Pros: You can sit on this one while you play (the traditional Jamaican way) - this one even has little rubber feet. The sustain is very good. Two sound holes let you do some "wah" effects. The 8 metal tines are arranged so that playing on both sides is possible (i.e., 16 notes). This instrument is the loudest, and it can play with acsoutic guitars. The bass sound has a nice punch. The wood finish is excellent. The sound holes have little tubes in them that seem to make them a sturdier point to lift the instrument by. This is the sturdiest of the marimbulas - I just used this one with a group of five blind developmentally delayed kids, and I have to say that I had no fears. Also, as the bass is so strong and lasts so long, this could be a good instrument to use with deaf people.
Cons: When I play a note on this one, the whole thing resonates, which seems to create a lot of mud to my ears. While it is possible to play 16 notes (i.e., both front and back of each of the 8 tines), the two sides of the tines cannot be independently tuned. I intend to experiment with this, though. One side could be tuned by sliding (changing the length of the "exposed" tine) while the other side is fine-tuned by adding weight to the tines (a magnet, bees wax, or fishing weights are on my list of things to try), or by filing part of the tine to weaken the spring. Currently, the untuned side of the tines are mostly out of tune with the main row of tines, and you get some weird beating effects (which could be seen as a pro). In fact, when you pluck one tine, you can see other ends of tines vibrating, and you can SEE the beats in the different vibrations as they interfere destructively and constructively - i.e., physics in action. A simple solution to the odd resonance from the back end of the tines is to take a washcloth, roll it up, and slide it under the back tines to deaden them. The upper notes of this instrument are very weak, and a lot of the energy goes into exciting other resonances in the marimbula, and the higher notes don't last so long. I think this is a potentially great instrument that just hasn't yet been perfected.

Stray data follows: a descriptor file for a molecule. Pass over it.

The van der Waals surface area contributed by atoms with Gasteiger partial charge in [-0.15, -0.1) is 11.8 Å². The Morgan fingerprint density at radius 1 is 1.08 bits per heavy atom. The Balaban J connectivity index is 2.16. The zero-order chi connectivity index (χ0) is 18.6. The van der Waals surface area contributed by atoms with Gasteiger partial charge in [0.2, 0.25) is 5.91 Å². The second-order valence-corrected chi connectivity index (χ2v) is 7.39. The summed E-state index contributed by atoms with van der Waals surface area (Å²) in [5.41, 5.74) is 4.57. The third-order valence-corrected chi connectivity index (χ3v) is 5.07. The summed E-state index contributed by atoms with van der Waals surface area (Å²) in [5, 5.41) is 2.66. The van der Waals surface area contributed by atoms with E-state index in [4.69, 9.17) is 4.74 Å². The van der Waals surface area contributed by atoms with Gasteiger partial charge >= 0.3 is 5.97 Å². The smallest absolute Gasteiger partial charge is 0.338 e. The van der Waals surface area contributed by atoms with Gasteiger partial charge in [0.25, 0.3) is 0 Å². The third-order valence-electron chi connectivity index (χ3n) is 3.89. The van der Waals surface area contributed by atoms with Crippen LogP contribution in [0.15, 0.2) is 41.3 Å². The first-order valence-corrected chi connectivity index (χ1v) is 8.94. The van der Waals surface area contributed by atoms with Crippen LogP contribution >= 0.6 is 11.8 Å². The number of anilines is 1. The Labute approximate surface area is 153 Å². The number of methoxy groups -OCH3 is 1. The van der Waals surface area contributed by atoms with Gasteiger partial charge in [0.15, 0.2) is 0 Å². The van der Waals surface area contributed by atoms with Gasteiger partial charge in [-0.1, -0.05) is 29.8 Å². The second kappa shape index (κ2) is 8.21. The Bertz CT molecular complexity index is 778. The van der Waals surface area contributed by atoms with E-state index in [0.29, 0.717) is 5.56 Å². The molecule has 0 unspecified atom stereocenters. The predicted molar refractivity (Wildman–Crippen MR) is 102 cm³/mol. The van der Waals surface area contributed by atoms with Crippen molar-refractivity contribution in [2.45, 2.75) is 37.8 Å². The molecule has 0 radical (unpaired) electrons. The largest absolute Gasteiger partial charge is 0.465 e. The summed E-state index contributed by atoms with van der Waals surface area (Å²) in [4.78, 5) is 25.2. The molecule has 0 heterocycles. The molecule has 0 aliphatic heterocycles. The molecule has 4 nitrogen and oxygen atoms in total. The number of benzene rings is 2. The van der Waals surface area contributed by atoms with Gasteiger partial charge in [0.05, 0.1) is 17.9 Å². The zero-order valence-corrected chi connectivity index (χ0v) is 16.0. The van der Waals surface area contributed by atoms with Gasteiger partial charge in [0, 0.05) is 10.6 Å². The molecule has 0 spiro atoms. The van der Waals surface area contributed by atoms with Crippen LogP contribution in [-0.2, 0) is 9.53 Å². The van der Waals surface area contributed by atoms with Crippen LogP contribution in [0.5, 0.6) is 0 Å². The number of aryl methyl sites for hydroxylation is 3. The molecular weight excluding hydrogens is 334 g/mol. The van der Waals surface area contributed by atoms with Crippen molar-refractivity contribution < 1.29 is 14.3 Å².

Quotes: "These tines are nicely articulated, bent up - I feel like I'm typing - I got a real nice position. And the sound holes are out of the way of your hands."
The Andrew Masters Bass Sanza
Listen to the Andrew Masters Bass. Note that all marimbula recordings are made with the same microphone distance and settings, so comparisons of relative volume are valid.
The Andrew Masters Bass Sanza is made by Andrew Masters in France and costs about $250. Andrew is a recycled materials artist, and the body of this bass kalimba is made from the bottom of a red petrol container. Unlike the Schlagwerk, the Cloud Nine, and the JBH, this one is a hand held instrument. It is more of a baritone than a bass (see the range plot above). When it came to me, it was a 15 note instrument, but I found that the lowest note was lower than the resonance of the body, and the highest notes didn't sound very good either - so I removed four tines, and I like it a lot better as an 11-note instrument. I find that if you strike the tine downward, you get the fundamental note, but you get a note almost 2 octaves above if you strike the tine sideways. Actually, the higher frequency vibration is a major 7th almost 2 octaves above the fundamental, which is an interesting sound.
Pros: The Andrew Masters Bass has a nice resonant tone, and some authentic buzz (I took my buzzers off, but there is still some buzz). This instrument is played with thumbs, so it is most like a standard Alto or Treble kalimba - just shifted down in pitch.
Cons: I have always had a hard time tuning this kalimba, and I just figured out why: if you pluck the tine straight down, you get one note, but if you pluck the tine sideways, you get another note which is a little less than an octave above the lower note. The tines are wider than they are thick, so it is a stiffer spring when doing the transverse (i.e., side to side) vibration, which makes the pitch much higher. Actually, the two notes are about a 7th or a flat 7th apart, which sounds bad to my ears.